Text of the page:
What happened in August?
Equities continued their positive momentum during the month of August by achieving the fourth consecutive month that all four North American indices made gains. The NASDAQ and the S&P 500 have bested their February peaks, regaining all of their Covid-related losses. The Dow is within 3% of its February peak, while the TSX is 6½% below its value in mid-February.
The TSX is fulfilling its traditional moderate behaviour relative to the U.S. indices by rebounding more slowly and with less enthusiasm than its American peers. However, it should be noted that the Canadian dollar has been strengthening against the U.S dollar, especially in July and August. These foreign exchange gains indicate that Canadian investments are worth more against American investments than their Canadian-dollar prices indicate.
Globally the All Country World Index (ACWI) in our grid reached a 52-week high during August, which demonstrates that equity markets have surpassed the difficulties of the last six months.
The most recent positive influence for American equity markets was the announcement by the Federal Reserve that it will be suppressing interest rates by viewing employment levels and inflation differently. At its annual Jackson Hole Symposium, Jerome Powell announced that the Fed will now encourage greater levels of employment, which formerly served as a signal that inflation could occur. Previously, the threat of inflation based on high employment has caused the Fed to increase interest rates in the past. Additionally, Inflation will now be a calculated average (not a monthly figure), that will allow periods of inflation over 2% to be offset by periods below 2%. This policy change will cause interest rates to remain low for longer periods of time as higher levels of employment will be encouraged and inflation will be allowed to float over 2%. The Fed is emphasizing the need for employment and lessening its concern over high inflation during periods of economic growth.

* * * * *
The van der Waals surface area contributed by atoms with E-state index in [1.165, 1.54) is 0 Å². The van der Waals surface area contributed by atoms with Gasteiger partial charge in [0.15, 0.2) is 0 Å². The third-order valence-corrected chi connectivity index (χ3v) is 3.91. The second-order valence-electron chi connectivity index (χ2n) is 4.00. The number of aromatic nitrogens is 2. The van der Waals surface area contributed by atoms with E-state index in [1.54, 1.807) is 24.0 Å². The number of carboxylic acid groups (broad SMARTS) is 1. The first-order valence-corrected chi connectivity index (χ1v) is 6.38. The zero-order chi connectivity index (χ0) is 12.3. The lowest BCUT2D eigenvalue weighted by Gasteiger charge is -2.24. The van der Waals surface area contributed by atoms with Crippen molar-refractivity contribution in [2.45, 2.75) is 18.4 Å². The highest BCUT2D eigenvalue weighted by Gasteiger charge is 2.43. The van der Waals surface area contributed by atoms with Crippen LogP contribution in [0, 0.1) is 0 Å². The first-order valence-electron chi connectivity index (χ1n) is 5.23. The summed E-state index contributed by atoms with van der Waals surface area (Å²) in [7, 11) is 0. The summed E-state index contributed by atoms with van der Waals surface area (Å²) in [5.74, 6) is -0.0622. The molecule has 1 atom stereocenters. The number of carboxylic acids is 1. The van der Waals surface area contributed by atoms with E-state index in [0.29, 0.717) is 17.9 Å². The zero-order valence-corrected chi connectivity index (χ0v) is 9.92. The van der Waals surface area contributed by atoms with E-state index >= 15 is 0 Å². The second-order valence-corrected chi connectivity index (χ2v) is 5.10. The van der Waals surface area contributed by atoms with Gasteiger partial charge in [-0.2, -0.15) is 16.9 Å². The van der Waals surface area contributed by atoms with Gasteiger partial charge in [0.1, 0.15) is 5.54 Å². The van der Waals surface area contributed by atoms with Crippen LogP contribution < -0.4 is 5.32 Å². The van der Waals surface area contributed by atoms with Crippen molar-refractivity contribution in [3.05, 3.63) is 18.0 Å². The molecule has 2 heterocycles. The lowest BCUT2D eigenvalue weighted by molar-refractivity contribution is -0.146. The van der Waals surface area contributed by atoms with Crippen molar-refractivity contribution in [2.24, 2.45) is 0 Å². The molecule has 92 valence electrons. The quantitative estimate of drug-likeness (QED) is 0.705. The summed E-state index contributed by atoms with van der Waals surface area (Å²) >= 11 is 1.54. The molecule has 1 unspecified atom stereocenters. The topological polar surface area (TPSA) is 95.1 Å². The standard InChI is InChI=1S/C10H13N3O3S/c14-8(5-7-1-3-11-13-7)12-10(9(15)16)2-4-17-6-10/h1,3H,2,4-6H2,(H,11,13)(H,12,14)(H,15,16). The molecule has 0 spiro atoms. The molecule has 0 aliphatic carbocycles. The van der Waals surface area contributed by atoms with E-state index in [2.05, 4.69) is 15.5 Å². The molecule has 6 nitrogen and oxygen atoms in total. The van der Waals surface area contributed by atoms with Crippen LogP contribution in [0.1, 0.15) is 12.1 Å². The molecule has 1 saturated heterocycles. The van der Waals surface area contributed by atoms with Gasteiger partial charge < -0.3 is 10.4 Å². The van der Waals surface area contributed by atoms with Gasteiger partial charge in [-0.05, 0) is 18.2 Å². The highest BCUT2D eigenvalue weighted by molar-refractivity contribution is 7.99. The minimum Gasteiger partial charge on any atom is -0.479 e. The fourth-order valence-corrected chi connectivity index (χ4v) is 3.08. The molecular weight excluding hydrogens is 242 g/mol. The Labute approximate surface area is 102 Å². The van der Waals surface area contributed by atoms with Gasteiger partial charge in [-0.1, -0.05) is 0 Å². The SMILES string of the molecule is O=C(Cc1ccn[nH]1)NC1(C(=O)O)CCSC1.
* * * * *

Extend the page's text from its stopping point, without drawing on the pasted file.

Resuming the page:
What’s ahead for September and beyond?
The rhetoric and analysis of the economic effects of the upcoming U.S. elections will increase dramatically over the next two months. The traditional views that’s Republicans are pro-business and Democrats are pro-spending will continue to be spoken. Within the U.S., the effects of the coronavirus will also be included in this discussion since the current Republican controlled Senate and President continue to delay stimulus and minimize the healthcare and economic crisis.Across Canada, schools will be opening with new safety protocols instituted to prevent the spread of Covid-19. The success of these measures will be a test of whether typical activities that cut across the entire society and across demographics can resume safely. The U.S. is ahead of us in re-opening activities and provide insight to the potential results of our actions. Jerome Powell, Chair of the Federal Reserve said, “the thing that matters more than anything else is the medical metrics, frankly. It’s the spread of the virus”. Since our economy is closely tied to the U.S., we will be influenced by the U.S. election results and success against the virus. Also, our government officials and public health officers will continue to monitor our metrics closely as schools reopen this fall.
The latest details from the Canadian Federal government on stimulus and economic assistance for individuals, businesses, sectors and organizations helping Canadians are available at https://www.canada.ca/en/department-finance/economic-response-plan.html